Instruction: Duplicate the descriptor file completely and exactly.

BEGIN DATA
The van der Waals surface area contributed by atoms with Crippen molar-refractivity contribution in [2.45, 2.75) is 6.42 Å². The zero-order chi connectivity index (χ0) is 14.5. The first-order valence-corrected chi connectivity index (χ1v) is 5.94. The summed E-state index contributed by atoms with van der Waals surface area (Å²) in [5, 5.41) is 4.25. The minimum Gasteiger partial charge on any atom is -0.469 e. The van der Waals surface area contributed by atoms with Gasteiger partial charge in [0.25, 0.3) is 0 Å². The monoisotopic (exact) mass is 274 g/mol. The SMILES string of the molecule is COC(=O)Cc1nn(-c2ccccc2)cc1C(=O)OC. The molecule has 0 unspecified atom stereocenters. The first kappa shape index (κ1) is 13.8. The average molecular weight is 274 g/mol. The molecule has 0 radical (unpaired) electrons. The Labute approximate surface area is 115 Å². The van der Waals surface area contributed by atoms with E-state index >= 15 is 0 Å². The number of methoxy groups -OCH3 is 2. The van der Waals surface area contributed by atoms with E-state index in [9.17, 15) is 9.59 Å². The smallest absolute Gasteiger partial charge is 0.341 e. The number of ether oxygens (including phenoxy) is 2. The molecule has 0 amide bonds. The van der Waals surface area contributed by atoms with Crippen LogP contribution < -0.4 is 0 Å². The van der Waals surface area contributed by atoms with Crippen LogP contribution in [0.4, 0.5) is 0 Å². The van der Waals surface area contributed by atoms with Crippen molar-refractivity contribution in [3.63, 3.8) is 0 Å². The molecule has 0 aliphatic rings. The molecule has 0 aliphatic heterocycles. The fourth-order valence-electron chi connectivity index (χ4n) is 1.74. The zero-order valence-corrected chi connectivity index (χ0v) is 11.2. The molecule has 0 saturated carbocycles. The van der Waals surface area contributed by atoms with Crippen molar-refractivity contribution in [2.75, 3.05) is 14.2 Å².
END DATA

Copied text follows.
The van der Waals surface area contributed by atoms with Crippen molar-refractivity contribution in [2.45, 2.75) is 6.42 Å². The zero-order chi connectivity index (χ0) is 14.5. The first-order valence-corrected chi connectivity index (χ1v) is 5.94. The summed E-state index contributed by atoms with van der Waals surface area (Å²) in [5, 5.41) is 4.25. The minimum Gasteiger partial charge on any atom is -0.469 e. The van der Waals surface area contributed by atoms with Gasteiger partial charge in [0.25, 0.3) is 0 Å². The monoisotopic (exact) mass is 274 g/mol. The SMILES string of the molecule is COC(=O)Cc1nn(-c2ccccc2)cc1C(=O)OC. The molecule has 0 unspecified atom stereocenters. The first kappa shape index (κ1) is 13.8. The average molecular weight is 274 g/mol. The molecule has 0 radical (unpaired) electrons. The Labute approximate surface area is 115 Å². The van der Waals surface area contributed by atoms with E-state index >= 15 is 0 Å². The number of methoxy groups -OCH3 is 2. The van der Waals surface area contributed by atoms with E-state index in [9.17, 15) is 9.59 Å². The smallest absolute Gasteiger partial charge is 0.341 e. The number of ether oxygens (including phenoxy) is 2. The molecule has 0 amide bonds. The van der Waals surface area contributed by atoms with Crippen LogP contribution < -0.4 is 0 Å². The van der Waals surface area contributed by atoms with Crippen LogP contribution in [0.4, 0.5) is 0 Å². The van der Waals surface area contributed by atoms with Crippen molar-refractivity contribution in [3.63, 3.8) is 0 Å². The molecule has 0 aliphatic rings. The molecule has 0 aliphatic heterocycles. The fourth-order valence-electron chi connectivity index (χ4n) is 1.74. The zero-order valence-corrected chi connectivity index (χ0v) is 11.2. The molecule has 0 saturated carbocycles. The van der Waals surface area contributed by atoms with Crippen molar-refractivity contribution in [2.75, 3.05) is 14.2 Å².